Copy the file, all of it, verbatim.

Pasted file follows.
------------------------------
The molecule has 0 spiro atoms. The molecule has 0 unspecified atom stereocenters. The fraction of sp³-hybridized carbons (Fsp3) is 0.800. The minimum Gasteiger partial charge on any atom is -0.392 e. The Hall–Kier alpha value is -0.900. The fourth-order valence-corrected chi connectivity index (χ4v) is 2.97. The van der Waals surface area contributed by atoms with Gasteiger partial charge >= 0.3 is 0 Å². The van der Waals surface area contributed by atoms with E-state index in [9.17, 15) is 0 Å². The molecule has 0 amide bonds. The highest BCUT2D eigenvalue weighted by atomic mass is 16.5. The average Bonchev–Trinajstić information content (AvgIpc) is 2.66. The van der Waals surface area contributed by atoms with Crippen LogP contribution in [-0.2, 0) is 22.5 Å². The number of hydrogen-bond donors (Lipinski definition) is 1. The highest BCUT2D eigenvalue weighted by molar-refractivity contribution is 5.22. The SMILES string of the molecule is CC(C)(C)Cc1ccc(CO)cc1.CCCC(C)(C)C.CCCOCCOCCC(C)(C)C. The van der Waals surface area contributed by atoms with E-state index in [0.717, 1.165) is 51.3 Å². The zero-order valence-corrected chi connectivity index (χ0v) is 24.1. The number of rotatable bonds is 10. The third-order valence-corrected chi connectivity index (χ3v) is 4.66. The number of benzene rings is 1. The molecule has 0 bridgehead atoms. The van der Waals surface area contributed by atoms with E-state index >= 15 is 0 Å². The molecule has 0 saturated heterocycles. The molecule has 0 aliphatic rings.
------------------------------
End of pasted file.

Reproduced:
The molecule has 0 spiro atoms. The molecule has 0 unspecified atom stereocenters. The fraction of sp³-hybridized carbons (Fsp3) is 0.800. The minimum Gasteiger partial charge on any atom is -0.392 e. The Hall–Kier alpha value is -0.900. The fourth-order valence-corrected chi connectivity index (χ4v) is 2.97. The van der Waals surface area contributed by atoms with Gasteiger partial charge >= 0.3 is 0 Å². The van der Waals surface area contributed by atoms with E-state index in [9.17, 15) is 0 Å². The molecule has 0 amide bonds. The highest BCUT2D eigenvalue weighted by atomic mass is 16.5. The average Bonchev–Trinajstić information content (AvgIpc) is 2.66. The van der Waals surface area contributed by atoms with Crippen LogP contribution in [-0.2, 0) is 22.5 Å². The number of hydrogen-bond donors (Lipinski definition) is 1. The highest BCUT2D eigenvalue weighted by molar-refractivity contribution is 5.22. The SMILES string of the molecule is CC(C)(C)Cc1ccc(CO)cc1.CCCC(C)(C)C.CCCOCCOCCC(C)(C)C. The van der Waals surface area contributed by atoms with E-state index in [0.717, 1.165) is 51.3 Å². The zero-order valence-corrected chi connectivity index (χ0v) is 24.1. The number of rotatable bonds is 10. The third-order valence-corrected chi connectivity index (χ3v) is 4.66. The number of benzene rings is 1. The molecule has 0 bridgehead atoms. The van der Waals surface area contributed by atoms with E-state index >= 15 is 0 Å². The molecule has 0 saturated heterocycles. The molecule has 0 aliphatic rings.